Walmart Has Fired Its Robot Workers
For years, we’ve been led to believe that robots were destined to take over the workforce; that over the next few decades millions of humans would lose their jobs because robots could do them better and for less money.
Well, it looks like the tables have turned, with Walmart set to lay off its shop floor robot workforce.
In a blow to believers in machine supremacy, the world’s largest supermarket chain announced that it was scrapping the use of ‘roving robots’ to scan shelves, after the company concluded that humans could do the job faster.
The newly unemployed robots in question are six-foot tall inventory-scanning machines, which Walmart was using for stocktakes and to keep lists of online availability up to date. The retail giant had introduced the machines in partnership with robotics company Bossa Nova Robotics, and over the past five years had worked to place the robot workers into 1,000 of its 4,700 US stores.
Walmart has been vocal about its support for automated labour for years now, promoting them as R2-D2-style ‘sidekicks’ that could help reduce labour costs and increase sales. But sadly for the robots, it looks like it’s had a change of heart. According to the Wall Street Journal, the company has concluded that simpler solutions, such as hiring more human workers to staff the shop floor, were actually more effective than the use of robots.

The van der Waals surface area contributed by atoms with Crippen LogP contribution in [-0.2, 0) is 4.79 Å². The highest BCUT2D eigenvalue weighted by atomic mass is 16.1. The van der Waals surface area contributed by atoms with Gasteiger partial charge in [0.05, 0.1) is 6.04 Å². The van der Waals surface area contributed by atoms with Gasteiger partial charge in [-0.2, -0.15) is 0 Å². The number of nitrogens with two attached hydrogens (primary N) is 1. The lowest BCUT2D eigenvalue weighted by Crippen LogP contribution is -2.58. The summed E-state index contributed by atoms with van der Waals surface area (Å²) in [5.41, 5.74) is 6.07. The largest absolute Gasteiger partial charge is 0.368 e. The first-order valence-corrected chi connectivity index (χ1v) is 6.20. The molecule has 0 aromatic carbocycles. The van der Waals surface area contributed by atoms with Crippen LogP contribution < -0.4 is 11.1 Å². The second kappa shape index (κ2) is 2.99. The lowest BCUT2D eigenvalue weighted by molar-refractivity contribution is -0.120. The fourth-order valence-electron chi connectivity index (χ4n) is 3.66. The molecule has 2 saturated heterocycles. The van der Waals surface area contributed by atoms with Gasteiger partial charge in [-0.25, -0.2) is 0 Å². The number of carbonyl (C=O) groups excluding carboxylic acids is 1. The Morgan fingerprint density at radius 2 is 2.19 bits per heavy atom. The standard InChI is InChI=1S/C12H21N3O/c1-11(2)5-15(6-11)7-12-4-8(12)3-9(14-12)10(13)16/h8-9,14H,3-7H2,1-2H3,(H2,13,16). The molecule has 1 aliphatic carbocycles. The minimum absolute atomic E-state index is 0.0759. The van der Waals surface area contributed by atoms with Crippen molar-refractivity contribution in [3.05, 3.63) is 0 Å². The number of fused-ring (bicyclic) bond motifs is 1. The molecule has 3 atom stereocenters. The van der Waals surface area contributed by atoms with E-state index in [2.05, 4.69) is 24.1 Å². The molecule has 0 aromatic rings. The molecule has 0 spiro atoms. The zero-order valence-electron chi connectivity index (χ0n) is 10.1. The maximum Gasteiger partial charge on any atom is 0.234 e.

A spokesperson for Walmart said:
We learned a lot about how technology can assist associates, make jobs easier and provide a better customer experience,
We will continue testing new technologies and investing in our own processes and apps to best understand and track our inventory and help move products to our shelves as quickly as we can
Apparently, Walmart CEO John Furner was also concerned that an army of six-foot-tall robots patrolling supermarket aisles could scare off some customers.
Unfortunately, the decision does mean bad news for some human workers. Walmart has officially ended its contract with Bossa Nova, which the WSJ reports has led to the robotics company having to lay off around 50% of its workforce.
Walmart says it will continue to use more basic automated machines for other tasks in its stores, such as cleaning floors and automatically counting cash, but ultimately the company has concluded that ‘we see an improvement in stores with the robots, but we don’t see enough of an improvement’.
Maybe humans aren’t so useless after all.
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CreditsWall Street Journal
Wall Street Journal